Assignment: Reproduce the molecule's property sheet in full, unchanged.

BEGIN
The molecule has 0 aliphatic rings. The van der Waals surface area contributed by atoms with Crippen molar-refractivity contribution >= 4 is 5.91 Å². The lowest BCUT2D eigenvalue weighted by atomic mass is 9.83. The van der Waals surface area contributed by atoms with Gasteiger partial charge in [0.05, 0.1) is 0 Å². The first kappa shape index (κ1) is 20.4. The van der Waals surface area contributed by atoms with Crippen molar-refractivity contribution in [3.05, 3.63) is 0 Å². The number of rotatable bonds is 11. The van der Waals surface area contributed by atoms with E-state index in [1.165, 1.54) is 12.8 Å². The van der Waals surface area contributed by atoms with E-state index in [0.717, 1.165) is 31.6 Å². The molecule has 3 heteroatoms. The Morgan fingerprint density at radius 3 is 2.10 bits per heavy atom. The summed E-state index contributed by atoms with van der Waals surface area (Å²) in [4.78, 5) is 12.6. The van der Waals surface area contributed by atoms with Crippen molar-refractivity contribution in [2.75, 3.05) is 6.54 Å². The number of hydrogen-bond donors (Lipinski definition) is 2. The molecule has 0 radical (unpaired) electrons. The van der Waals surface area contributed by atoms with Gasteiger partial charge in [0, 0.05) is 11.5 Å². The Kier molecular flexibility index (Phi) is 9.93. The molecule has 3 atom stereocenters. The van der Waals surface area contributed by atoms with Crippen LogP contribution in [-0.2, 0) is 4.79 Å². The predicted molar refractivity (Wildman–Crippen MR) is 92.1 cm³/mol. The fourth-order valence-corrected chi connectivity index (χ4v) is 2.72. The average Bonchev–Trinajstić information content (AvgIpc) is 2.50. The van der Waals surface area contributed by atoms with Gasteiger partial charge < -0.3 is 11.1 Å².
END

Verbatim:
The molecule has 0 aliphatic rings. The van der Waals surface area contributed by atoms with Crippen molar-refractivity contribution >= 4 is 5.91 Å². The lowest BCUT2D eigenvalue weighted by atomic mass is 9.83. The van der Waals surface area contributed by atoms with Gasteiger partial charge in [0.05, 0.1) is 0 Å². The first kappa shape index (κ1) is 20.4. The van der Waals surface area contributed by atoms with Crippen molar-refractivity contribution in [3.05, 3.63) is 0 Å². The number of rotatable bonds is 11. The van der Waals surface area contributed by atoms with E-state index in [1.165, 1.54) is 12.8 Å². The van der Waals surface area contributed by atoms with E-state index in [0.717, 1.165) is 31.6 Å². The molecule has 3 heteroatoms. The Morgan fingerprint density at radius 3 is 2.10 bits per heavy atom. The summed E-state index contributed by atoms with van der Waals surface area (Å²) in [4.78, 5) is 12.6. The van der Waals surface area contributed by atoms with Crippen molar-refractivity contribution in [2.75, 3.05) is 6.54 Å². The number of hydrogen-bond donors (Lipinski definition) is 2. The molecule has 0 radical (unpaired) electrons. The van der Waals surface area contributed by atoms with Gasteiger partial charge in [0, 0.05) is 11.5 Å². The Kier molecular flexibility index (Phi) is 9.93. The molecule has 3 atom stereocenters. The van der Waals surface area contributed by atoms with Crippen LogP contribution in [-0.2, 0) is 4.79 Å². The predicted molar refractivity (Wildman–Crippen MR) is 92.1 cm³/mol. The fourth-order valence-corrected chi connectivity index (χ4v) is 2.72. The average Bonchev–Trinajstić information content (AvgIpc) is 2.50. The van der Waals surface area contributed by atoms with Gasteiger partial charge < -0.3 is 11.1 Å².